My mother didn’t care for poetry, but she furnished my habit from youth and provided the Oxford Book of English Verse from the Literary Guild Book Club. I liked gung-ho stuff and learned a lot of it. Invictus was a favourite as I was all for self-realisation – though she had another term for it. It drives me MAD when I see it misused.
When I read of a school where everyone has to ‘follow Invictus’ and the children are encouraged to learn it by heart I nearly had to self-isolate with rage. I may be misinformed but apparently they suggest that children choose their friends by whether or not they’ve committed this Henley to memory. You can picture the windswept coastal playground chat:
I say old man, have you learnt Invictus yet? It’s bally good, you know.
Sorry, old thing, don’t think I’ll bother. Prefer to focus on the ladies, what?
Well I’m the sorrier, old fruit. I’m afraid it’s curtains for you and me. Can’t be seen with chaps of your sort. The Chief wants us all to make our own path by following his every instruction and you just can’t argue with that. No need to make a face, it’s perfectly clear to me. Toodle-oo.
Invictus is a great piece of Victorian rhetoric written by someone who had a terrible early life (and incidentally may have been the model for Long John Silver). It speaks of the undefeated human spirit and is where we get the phrase ‘bloodied but unbowed’. Allow me to quote the last verse:
It matters not how strait the gate,
How charged with punishments the scroll,
I am the master of my fate,
I am the captain of my soul.
Don’t misunderstand me. Telling children that they can escape the grinding poverty and hopelessness of their birth is an entirely good thing. I’ve led a school in those circumstances and I sympathise with the aim – but it can’t be at the expense of truth. Captaining your soul to a good berth requires a following wind and predictable seas.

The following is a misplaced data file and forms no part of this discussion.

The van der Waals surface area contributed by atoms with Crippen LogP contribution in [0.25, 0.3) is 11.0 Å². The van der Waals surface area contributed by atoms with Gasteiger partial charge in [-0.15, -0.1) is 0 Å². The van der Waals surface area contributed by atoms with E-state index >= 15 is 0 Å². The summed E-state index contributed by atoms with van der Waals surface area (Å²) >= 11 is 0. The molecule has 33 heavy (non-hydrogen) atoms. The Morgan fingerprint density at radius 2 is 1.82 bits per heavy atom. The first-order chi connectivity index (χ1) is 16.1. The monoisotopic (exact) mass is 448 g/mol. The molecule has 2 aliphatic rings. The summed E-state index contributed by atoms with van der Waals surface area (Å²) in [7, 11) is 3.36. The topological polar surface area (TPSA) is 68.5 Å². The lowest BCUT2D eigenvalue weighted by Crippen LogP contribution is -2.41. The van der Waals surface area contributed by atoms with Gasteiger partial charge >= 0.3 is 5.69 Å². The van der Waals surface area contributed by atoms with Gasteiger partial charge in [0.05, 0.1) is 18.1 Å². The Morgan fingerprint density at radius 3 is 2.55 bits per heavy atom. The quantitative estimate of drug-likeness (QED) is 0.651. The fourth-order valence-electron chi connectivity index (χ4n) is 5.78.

The photographer Chris Killip died this week and his collection In Flagrante has followed me from house to house. They’re photos taken in the north-east between 1973 and 1985 and illuminate my memories of the same time in the same place. ‘Youth on a wall, Jarrow, 1976’ was for many the definitive image of the time, but as a work of art it is itself timeless.
The school that the boy on the wall went to wouldn’t have bothered much about Invictus. The education he got might not have been up to much and he was probably selected for it, luckily or unluckily. In Jarrow in the seventies his prospects would have looked pretty bleak at 16, but he’d have been used to bleakness. Would it have helped him to go to a school where he had to learn Invictus by heart? Hard to say. If the school was well-run and kindly, energetic in finding jobs and filled with skilled teachers then the poetry could have been an added bonus, a consolation in troubled times to come. If not? Would he have turned the blame in on himself for being insufficiently unbowed? What does the picture say to you?
And now? He sits on the wall rather than going to school. He missed 6 months of education last year and ran wild in that time, with criminals. He might get a grade 3 in English if he works hard with a gifted teacher, but its still a fail. He can enrol at a college with next-to-nothing, but he’ll have to carry on fighting GCSE maths until he’s 19 while youth unemployment heads for 20%. With what does he captain the small ship of his fate through these menaced waters?
Children deserve to be told the truth. They are free to read poetry and they are the master of their souls but neither puts food on the table. Learning Invictus and repeating it in a community of Invictus-chanters will not prevent you from failure in a system that requires 30% to fail. We can choose as a nation not to provide for the most vulnerable but we cannot escape our responsibility.
It is shameful to download the failure of the state into the hearts of our children and mask it with the 19th century equivalent of ‘just follow your dreams’. They deserve the truth – and they deserve an education system that cares about them all.